Videos on Cure Violence

PBS NOVA – Cure Violence Feature

Ted Talk – Dr. Gary Slutkin

Cure Violence Mini-Documentary

Cure Violence Colombia

Cure Violence Trinidad

Cure Violence South Africa

Cure Violence Animated Short

PBS NewsHour (2016)

The Daily Show w/ Trevor Noah (2016)

Al Jazeera – Cure Violence Bronx

Bloomberg – Cure Violence NYC

CNN/PBS – Christiane Amanpour

The Interrupters — Award winning documentary

Flamo – clips from The Interrupters

Crime Watch Daily

Introduction to Cure Violence

Cure Violence RWJF video

Cure Violence – Relationship with Police

Cure Violence Animated Short #2

Robert Wood Johnson Fdn – Cure Violence in Chicago

Baltimore Safe Streets Documentary

New York City Evaluation Presentation

NYC Panel – Cure Violence in Action

Panel – State of the Evidence on Cure Violence

ITV News

You & Me Morning Show

Gary Slutkin interview with Kelly Wright

Wayne Brewton, Baltimore Safe Streets

Dennis Wise, Baltimore Safe Streets

One Earth Future – interview with Gary Slutkin

Podcasts featuring Cure Violence

New Yorker Podcast

WNYC – The Takeaway

PRI’s The World

NPR – Tiny Spark

WNYC – The Takeaway

Ted Radio Hour

Anne E. Casey

Innovation Hub

STL Community Cast

Decarcerated

Video of Presentations on Cure Violence

Gary Slutkin – Dent Conference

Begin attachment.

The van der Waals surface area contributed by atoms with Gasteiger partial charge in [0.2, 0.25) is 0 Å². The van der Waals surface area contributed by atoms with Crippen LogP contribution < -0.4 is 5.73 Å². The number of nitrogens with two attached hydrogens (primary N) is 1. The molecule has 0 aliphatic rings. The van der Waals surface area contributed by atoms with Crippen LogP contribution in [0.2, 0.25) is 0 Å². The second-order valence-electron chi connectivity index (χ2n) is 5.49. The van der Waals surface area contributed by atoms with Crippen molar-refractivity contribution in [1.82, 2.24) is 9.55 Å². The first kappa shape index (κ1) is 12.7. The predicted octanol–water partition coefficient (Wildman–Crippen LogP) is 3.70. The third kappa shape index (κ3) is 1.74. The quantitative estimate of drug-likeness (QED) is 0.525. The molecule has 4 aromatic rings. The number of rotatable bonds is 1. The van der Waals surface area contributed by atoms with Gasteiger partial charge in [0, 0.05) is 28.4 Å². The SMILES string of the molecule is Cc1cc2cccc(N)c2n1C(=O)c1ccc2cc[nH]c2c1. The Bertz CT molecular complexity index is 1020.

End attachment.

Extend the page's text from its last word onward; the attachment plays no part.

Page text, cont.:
Gary Slutkin – PopTech

Gary Slutkin – CUSP 2013

Gary Slutkin – 2013 Elfenworks

Gary Slutkin presentation to MacLean Center

Books featuring Cure Violence

“Cure Violence offers a window into the power of public health programs…”

“Violence is a contagious disease. This is good news as this knowledge offers new strategies for control.”

“Cure Violence seeks to reduce lethal violence by working with the highest risk in the most impacted communities…”

“What Slutkin brings … is training and mentoring, technical skill, functional (not locally specific) knowledge, a scientifically developed methodology, and a perspective on how these kinds of problems work in many different places.”

“Successful replication of the [Cure Violence] model in Iraq validates this implicit understanding that violence is a learned behavior that acts like an infectious disease.”

“Through the epidemiologist Gary Slutkin … I learned to view social contagions as neither inherently good or bad.”

“Gary Slutkin of [Cure Violence] wrote to me, “I believe that someday we may be able to contain violence, as we have so many other problems of history.””

“Slutkin was stunned and disappointed by the so-called solutions that existed for treating violence.”

“Violence should be defined globally as primarily a health issue…”